As the officer continued to punch Grant, the officer can be heard saying "roll over" and "put your hands behind your back."
"He has him on his back. He has him on his side. And he keeps asking him to turn over, but he's still on top of him, punching him and telling him to turn over, which makes no sense to me," King said.
Green is seen touching the officer to get him to stop before the officer told her, "You need to back the (expletive) up or you're going to go to jail."
Once the officers manage to turn Grant around and get his hands behind his back, Green is seen approaching the officer again and asking, "Why are you doing that?" The officer then is seen getting up and telling her to put her hands behind her back.
At this point, the video ended.
WARNING: The following video contains inappropriate language and may be disturbing.
Police said that before the video started, they were called to Rain, a club located at 214 West Sixth Street. The club's manager reported to police that he was threatened by a shirtless man who had a knife while working the front door at the bar. The manager later told officers that Grant wasn't allowed in the bar because he was intoxicated. The manager said Grant then grabbed him by the arm tightly and pulled him in close to his face. The manager told police Grant said to let him into the bar or something bad would happen. The affidavit said Grant reportedly motioned toward his waistband, where a knife was.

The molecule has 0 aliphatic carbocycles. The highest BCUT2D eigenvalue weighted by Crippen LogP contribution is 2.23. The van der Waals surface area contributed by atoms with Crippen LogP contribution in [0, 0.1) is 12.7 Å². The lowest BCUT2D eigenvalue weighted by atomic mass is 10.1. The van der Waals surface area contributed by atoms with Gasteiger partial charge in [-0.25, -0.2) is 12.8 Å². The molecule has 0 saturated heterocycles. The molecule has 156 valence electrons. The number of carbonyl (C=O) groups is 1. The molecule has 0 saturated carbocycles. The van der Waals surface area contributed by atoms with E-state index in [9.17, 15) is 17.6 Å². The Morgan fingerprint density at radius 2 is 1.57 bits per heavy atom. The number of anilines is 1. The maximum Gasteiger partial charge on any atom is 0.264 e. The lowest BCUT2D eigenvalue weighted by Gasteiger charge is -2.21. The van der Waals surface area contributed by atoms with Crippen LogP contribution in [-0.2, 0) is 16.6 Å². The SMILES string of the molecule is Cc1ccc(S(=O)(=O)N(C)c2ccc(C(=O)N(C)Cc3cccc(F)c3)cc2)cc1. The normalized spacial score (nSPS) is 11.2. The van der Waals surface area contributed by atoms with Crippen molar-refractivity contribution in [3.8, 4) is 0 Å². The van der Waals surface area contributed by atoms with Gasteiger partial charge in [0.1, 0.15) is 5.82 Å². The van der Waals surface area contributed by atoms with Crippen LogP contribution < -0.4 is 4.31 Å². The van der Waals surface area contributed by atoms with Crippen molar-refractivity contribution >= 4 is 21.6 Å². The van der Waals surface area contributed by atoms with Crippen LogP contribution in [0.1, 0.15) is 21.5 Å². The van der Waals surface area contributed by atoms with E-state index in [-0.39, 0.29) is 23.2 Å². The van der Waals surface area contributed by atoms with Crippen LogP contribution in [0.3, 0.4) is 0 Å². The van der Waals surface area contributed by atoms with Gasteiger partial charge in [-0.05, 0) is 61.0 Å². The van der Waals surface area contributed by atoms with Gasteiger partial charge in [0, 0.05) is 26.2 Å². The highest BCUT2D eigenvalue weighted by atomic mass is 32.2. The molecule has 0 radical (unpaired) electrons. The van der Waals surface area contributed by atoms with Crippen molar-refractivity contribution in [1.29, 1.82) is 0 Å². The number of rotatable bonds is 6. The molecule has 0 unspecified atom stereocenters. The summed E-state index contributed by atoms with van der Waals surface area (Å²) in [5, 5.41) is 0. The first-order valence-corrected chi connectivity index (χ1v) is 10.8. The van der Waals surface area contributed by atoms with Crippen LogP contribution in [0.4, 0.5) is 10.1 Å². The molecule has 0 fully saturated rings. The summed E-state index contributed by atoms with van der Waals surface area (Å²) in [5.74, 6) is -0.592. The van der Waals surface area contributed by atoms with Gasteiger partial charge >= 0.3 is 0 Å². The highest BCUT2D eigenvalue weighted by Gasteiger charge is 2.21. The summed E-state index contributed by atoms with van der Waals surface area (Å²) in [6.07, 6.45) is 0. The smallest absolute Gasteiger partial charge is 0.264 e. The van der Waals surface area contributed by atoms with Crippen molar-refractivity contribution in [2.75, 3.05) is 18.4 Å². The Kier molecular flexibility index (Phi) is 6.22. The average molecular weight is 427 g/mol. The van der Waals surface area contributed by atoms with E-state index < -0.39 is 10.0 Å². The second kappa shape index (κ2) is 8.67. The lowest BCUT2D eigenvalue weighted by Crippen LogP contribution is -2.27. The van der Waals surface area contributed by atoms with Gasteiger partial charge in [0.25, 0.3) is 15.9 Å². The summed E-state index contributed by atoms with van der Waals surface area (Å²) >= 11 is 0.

When officers arrived, they started speaking with the manager. The manager said the man had left the club. As they were speaking, police reported that they heard a loud disturbance at the bar next door. Rain's manager said the man at the center of that disturbance was the knife-wielding man, the affidavit said.
Police said that as they approached the shirtless man to detain him, Grant was pointing at Green "directly in her face, appearing to be in some sort of disturbance," the affidavit said. Police said as they started trying to detain Grant, he was tensing his arms and resisting. That's when police said Green said to the officer, "He didn't do anything," and grabbed the officer's body armor strap to pull him away. The officer said he had to forcibly push Green off of him. At some point during the struggle, police said Green was restrained by Rain bar staff.